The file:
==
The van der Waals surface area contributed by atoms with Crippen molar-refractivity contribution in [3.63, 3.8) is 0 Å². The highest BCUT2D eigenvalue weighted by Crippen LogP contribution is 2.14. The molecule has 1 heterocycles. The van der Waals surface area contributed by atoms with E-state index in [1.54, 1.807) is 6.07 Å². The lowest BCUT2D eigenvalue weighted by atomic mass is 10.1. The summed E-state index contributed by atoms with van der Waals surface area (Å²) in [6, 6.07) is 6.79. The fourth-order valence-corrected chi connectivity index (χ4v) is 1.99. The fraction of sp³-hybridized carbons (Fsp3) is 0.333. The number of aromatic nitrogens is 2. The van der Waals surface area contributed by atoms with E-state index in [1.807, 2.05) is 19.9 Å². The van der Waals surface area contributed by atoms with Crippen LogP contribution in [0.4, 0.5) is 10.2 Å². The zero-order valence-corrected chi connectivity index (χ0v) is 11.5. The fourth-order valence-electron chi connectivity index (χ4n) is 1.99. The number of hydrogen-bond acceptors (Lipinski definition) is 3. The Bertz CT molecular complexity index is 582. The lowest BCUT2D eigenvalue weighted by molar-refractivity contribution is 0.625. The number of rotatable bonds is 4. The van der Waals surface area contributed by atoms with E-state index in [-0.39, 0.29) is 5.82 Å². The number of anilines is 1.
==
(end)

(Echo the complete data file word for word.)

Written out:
The van der Waals surface area contributed by atoms with Crippen molar-refractivity contribution in [3.63, 3.8) is 0 Å². The highest BCUT2D eigenvalue weighted by Crippen LogP contribution is 2.14. The molecule has 1 heterocycles. The van der Waals surface area contributed by atoms with E-state index in [1.54, 1.807) is 6.07 Å². The lowest BCUT2D eigenvalue weighted by atomic mass is 10.1. The summed E-state index contributed by atoms with van der Waals surface area (Å²) in [6, 6.07) is 6.79. The fourth-order valence-corrected chi connectivity index (χ4v) is 1.99. The fraction of sp³-hybridized carbons (Fsp3) is 0.333. The number of aromatic nitrogens is 2. The van der Waals surface area contributed by atoms with E-state index in [1.807, 2.05) is 19.9 Å². The van der Waals surface area contributed by atoms with Crippen LogP contribution in [0.4, 0.5) is 10.2 Å². The zero-order valence-corrected chi connectivity index (χ0v) is 11.5. The fourth-order valence-electron chi connectivity index (χ4n) is 1.99. The number of hydrogen-bond acceptors (Lipinski definition) is 3. The Bertz CT molecular complexity index is 582. The lowest BCUT2D eigenvalue weighted by molar-refractivity contribution is 0.625. The number of rotatable bonds is 4. The van der Waals surface area contributed by atoms with E-state index in [-0.39, 0.29) is 5.82 Å². The number of anilines is 1.